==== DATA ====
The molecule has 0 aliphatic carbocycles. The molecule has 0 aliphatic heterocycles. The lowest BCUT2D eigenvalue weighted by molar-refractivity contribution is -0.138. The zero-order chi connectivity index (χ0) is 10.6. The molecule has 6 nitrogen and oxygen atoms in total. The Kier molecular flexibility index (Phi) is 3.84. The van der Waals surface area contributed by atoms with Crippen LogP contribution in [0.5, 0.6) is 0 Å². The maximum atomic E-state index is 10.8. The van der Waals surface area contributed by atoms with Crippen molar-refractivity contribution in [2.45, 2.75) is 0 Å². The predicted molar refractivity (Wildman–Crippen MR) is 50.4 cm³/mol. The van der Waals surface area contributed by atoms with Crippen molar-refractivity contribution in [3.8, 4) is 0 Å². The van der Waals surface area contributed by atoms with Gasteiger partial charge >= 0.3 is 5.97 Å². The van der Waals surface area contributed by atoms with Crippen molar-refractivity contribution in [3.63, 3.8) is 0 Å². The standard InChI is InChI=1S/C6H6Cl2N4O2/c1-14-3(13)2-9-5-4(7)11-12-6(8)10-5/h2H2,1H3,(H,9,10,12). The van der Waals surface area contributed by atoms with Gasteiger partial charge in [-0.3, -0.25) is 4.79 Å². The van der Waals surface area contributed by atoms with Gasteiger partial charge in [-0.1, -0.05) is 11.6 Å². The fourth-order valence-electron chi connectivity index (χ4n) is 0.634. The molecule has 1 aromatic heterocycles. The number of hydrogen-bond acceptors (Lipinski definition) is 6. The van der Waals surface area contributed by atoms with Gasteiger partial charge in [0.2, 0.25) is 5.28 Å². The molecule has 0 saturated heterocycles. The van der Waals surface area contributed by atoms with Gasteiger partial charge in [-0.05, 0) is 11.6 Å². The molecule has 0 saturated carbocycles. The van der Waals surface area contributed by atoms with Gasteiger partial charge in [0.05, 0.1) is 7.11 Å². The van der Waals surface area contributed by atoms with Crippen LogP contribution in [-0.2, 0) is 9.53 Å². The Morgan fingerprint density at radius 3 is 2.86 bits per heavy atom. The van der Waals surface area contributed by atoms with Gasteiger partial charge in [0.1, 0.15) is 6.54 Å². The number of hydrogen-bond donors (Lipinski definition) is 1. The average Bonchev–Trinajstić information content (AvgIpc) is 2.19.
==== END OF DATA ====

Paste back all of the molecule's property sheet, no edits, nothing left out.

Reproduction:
The molecule has 0 aliphatic carbocycles. The molecule has 0 aliphatic heterocycles. The lowest BCUT2D eigenvalue weighted by molar-refractivity contribution is -0.138. The zero-order chi connectivity index (χ0) is 10.6. The molecule has 6 nitrogen and oxygen atoms in total. The Kier molecular flexibility index (Phi) is 3.84. The van der Waals surface area contributed by atoms with Crippen LogP contribution in [0.5, 0.6) is 0 Å². The maximum atomic E-state index is 10.8. The van der Waals surface area contributed by atoms with Crippen molar-refractivity contribution in [2.45, 2.75) is 0 Å². The predicted molar refractivity (Wildman–Crippen MR) is 50.4 cm³/mol. The van der Waals surface area contributed by atoms with Crippen molar-refractivity contribution in [3.8, 4) is 0 Å². The van der Waals surface area contributed by atoms with Gasteiger partial charge >= 0.3 is 5.97 Å². The van der Waals surface area contributed by atoms with Crippen molar-refractivity contribution in [3.63, 3.8) is 0 Å². The standard InChI is InChI=1S/C6H6Cl2N4O2/c1-14-3(13)2-9-5-4(7)11-12-6(8)10-5/h2H2,1H3,(H,9,10,12). The van der Waals surface area contributed by atoms with Gasteiger partial charge in [-0.3, -0.25) is 4.79 Å². The van der Waals surface area contributed by atoms with Gasteiger partial charge in [-0.1, -0.05) is 11.6 Å². The fourth-order valence-electron chi connectivity index (χ4n) is 0.634. The molecule has 1 aromatic heterocycles. The number of hydrogen-bond acceptors (Lipinski definition) is 6. The van der Waals surface area contributed by atoms with Gasteiger partial charge in [0.2, 0.25) is 5.28 Å². The molecule has 0 saturated heterocycles. The van der Waals surface area contributed by atoms with Gasteiger partial charge in [-0.05, 0) is 11.6 Å². The molecule has 0 saturated carbocycles. The van der Waals surface area contributed by atoms with Gasteiger partial charge in [0.05, 0.1) is 7.11 Å². The van der Waals surface area contributed by atoms with Crippen LogP contribution in [-0.2, 0) is 9.53 Å². The Morgan fingerprint density at radius 3 is 2.86 bits per heavy atom. The van der Waals surface area contributed by atoms with Gasteiger partial charge in [0.1, 0.15) is 6.54 Å². The number of hydrogen-bond donors (Lipinski definition) is 1. The average Bonchev–Trinajstić information content (AvgIpc) is 2.19.